Time to send Flowers packing
Sunday, June 21, 2009
by SouthtownStar editorial staff
Reform of state government is an issue to which we are dedicated;
some might even say we're obsessed. The list of things to be fixed in
Illinois governance is long, depressing, and growing. Add this: We need
ways to remove tainted public officials from office.
It's a miracle we're not still stuck with Gov. Rod Blagojevich.
Thankfully the state Senate was able to drive him from office after
corruption charges. But, there are more poisoned flowers among
Illinois' vast fields of elected offices - or, in the latest case,
Flowers holds the elected position of Suburban Cook County Regional
Office of Education Superintendent. He has a record of financial abuse
and misconduct dating to his days as board president at west suburban
Maywood-Melrose Park District 89.
On Tuesday, the Cook County Board voted non-confidence in Flowers,
in the face of months of reporting by this newspaper, and a state audit
documenting his arrogant and profligate use of public funds. A criminal
investigation is under way.
This should be enough to at least suspend an official, if not boot
him entirely. But Illinois and Cook County have almost no way to remove
suspect office holders; we'd not be surprised to see some insisting on
being paid while behind bars.
Inevitably when the notion is raised of ousting people such as
Flowers, responses include "innocent until proven guilty." Let's put
that nonsense aside.
Innocence until guilt is proven is a vitally important premise in
America. But it has nothing to do with employment, elected or
otherwise. It solely means that before we take away a person's freedom,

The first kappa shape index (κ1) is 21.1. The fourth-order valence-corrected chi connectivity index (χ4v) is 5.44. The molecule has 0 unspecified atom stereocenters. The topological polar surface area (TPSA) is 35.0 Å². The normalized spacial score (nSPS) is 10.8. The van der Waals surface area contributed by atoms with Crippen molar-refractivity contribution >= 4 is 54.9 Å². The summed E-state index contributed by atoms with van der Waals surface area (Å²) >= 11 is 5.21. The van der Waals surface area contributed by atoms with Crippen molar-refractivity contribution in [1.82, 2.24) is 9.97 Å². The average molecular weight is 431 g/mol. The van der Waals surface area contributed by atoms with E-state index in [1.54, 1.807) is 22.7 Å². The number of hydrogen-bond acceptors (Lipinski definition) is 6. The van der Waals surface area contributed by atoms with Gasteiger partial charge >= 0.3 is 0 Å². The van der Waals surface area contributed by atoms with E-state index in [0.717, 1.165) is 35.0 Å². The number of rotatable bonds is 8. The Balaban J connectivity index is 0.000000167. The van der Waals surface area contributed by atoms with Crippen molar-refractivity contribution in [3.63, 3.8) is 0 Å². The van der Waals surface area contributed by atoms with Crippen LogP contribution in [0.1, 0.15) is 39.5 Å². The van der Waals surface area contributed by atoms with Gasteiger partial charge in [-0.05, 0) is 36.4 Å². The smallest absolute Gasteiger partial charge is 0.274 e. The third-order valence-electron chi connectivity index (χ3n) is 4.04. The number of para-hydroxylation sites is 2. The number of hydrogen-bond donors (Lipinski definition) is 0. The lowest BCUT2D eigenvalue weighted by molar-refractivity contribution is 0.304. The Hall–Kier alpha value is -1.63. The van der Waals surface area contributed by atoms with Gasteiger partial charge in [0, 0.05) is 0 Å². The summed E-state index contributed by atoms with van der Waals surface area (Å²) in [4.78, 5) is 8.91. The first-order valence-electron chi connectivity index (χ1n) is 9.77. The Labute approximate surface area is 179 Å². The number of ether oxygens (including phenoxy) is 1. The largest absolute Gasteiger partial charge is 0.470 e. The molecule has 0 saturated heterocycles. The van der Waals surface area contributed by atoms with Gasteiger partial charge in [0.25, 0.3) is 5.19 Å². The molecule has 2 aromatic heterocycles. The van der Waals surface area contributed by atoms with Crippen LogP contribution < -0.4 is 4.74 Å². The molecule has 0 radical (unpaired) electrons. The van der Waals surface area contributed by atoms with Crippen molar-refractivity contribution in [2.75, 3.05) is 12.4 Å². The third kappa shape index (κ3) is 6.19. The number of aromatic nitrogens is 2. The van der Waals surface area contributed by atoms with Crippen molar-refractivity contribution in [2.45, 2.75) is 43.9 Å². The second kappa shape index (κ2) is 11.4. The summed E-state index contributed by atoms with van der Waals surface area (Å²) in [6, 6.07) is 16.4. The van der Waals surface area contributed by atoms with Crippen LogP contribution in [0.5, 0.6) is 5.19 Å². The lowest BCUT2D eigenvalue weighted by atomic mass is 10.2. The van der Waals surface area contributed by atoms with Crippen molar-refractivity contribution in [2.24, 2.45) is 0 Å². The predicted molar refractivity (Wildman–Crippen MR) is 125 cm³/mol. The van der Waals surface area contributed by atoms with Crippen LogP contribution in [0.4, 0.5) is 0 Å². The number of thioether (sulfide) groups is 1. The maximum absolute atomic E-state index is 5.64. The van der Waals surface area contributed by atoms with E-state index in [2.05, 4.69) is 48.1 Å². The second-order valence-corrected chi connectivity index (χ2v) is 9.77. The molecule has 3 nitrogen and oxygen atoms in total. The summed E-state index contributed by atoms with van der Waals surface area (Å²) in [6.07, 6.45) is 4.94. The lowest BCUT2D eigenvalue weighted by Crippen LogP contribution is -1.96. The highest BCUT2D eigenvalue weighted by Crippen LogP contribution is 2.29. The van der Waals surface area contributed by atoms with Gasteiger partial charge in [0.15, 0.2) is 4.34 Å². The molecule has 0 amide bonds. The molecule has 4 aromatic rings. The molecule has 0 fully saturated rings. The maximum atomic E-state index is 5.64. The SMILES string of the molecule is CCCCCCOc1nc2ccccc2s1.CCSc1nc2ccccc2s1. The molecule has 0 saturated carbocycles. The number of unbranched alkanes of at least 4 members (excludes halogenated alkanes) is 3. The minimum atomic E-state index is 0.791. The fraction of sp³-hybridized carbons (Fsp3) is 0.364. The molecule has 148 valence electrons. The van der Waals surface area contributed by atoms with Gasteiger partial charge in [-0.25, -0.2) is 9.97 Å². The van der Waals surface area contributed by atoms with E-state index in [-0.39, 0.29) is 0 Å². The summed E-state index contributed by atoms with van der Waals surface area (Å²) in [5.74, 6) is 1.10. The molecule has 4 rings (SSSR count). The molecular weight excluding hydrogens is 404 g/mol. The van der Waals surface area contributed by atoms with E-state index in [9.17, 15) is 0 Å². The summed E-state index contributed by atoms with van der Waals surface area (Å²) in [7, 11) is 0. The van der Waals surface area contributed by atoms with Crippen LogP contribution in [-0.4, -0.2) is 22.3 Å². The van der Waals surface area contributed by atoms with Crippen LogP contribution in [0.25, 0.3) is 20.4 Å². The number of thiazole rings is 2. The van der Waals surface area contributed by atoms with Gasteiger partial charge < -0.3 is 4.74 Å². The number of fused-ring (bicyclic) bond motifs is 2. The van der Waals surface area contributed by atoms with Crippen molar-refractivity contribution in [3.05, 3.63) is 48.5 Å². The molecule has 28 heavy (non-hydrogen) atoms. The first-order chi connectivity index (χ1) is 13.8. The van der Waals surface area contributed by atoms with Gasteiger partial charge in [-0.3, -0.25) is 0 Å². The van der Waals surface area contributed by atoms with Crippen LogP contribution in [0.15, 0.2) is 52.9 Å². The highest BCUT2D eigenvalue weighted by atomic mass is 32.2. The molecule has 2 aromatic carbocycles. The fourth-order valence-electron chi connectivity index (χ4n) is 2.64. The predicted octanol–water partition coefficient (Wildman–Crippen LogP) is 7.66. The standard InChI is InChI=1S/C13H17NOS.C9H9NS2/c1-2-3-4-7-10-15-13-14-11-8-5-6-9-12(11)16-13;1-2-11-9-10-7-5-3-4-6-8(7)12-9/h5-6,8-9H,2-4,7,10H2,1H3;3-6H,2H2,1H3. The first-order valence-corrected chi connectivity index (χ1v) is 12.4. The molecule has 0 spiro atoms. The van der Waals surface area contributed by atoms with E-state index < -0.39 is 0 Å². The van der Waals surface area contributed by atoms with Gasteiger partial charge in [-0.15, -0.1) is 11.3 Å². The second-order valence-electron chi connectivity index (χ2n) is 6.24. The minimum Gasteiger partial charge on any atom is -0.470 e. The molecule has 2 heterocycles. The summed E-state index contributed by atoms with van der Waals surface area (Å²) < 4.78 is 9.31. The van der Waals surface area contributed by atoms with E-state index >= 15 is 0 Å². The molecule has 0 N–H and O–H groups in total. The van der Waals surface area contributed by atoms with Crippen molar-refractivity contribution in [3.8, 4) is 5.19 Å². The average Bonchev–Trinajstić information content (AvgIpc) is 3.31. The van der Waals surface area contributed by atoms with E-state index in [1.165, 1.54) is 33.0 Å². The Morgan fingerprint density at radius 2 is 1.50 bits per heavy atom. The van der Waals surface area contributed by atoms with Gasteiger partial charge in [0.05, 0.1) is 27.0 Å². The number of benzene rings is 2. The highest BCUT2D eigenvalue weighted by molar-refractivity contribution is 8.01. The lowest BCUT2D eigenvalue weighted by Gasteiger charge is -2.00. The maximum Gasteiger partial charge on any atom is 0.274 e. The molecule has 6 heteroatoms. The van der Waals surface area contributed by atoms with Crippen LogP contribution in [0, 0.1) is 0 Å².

their guilt must be proved in court, to the very high standard of
"beyond a reasonable doubt."
In the court of public opinion, or the determination of suitability for employment, this standard does not hold. Nor should it.
Anyone in a non-elected job facing the findings in the Flowers audit
would have been fired by now. One questionable expense account is all
it takes for most employees to lose their job. Elected officials who
love to compare themselves to employees when seeking raises or benefits
or perks barely acknowledge this when fighting to stay long after their
competence or honesty are shown wanting.
Flowers should go. And there should be means to make his going less torturous and time-consuming.
Situations such as this show why Illinois should re-think the number
of offices to which we elect people. As a starting point, electing
people to do public service is unassailable, and this element of
democracy has largely been brought to the world by America. It goes to
the roots of the revolution that gave birth to our great country. And
perhaps a return to those roots is in order.
"No taxation without representation" made sense 250 years ago, and
does still. No processing of teaching certificates without
representation? Maybe not. But that's the primary role of the office
That so many such arcane and narrow roles are elected offices is one
reason voter turnout for them is minimal. Who among us can truly
determine who is suited to such work? (We can determine it after audits
and investigations and solid journalism have exposed the lack of it,
but beforehand, no.)
Exploitive and abusive people such as Flowers move from one office
to another. After his record at the park district (another that
shouldn't require election) he was able to become education
And while we decry low turnouts for offices such as county board,
it's understandable why few vote for lesser offices. But that allows
the likes of Flowers to hold such offices through influence within a
political machine or among a few who want to enjoy the fruits of his
abuse (as Flowers has rained public money on friends and relatives, for
Illinois needs to set legislated standards below which elected
office holders can be ousted by higher levels of government, or are
automatically required to resign or at least be suspended. Or, despite
its own limitations and potential for abuse due to the same low
turnouts that bring us cads like Flowers, voters need to be able to
recall office holders, using petition to force votes that could expel
them from office.
Illinois became a national embarrassment in the months it took to
force Blagojevich out. But that happened at the speed of light compared
with what it usually takes to purge our governance of such people.
Maybe we need to have David Letterman mock Flowers until he just quits.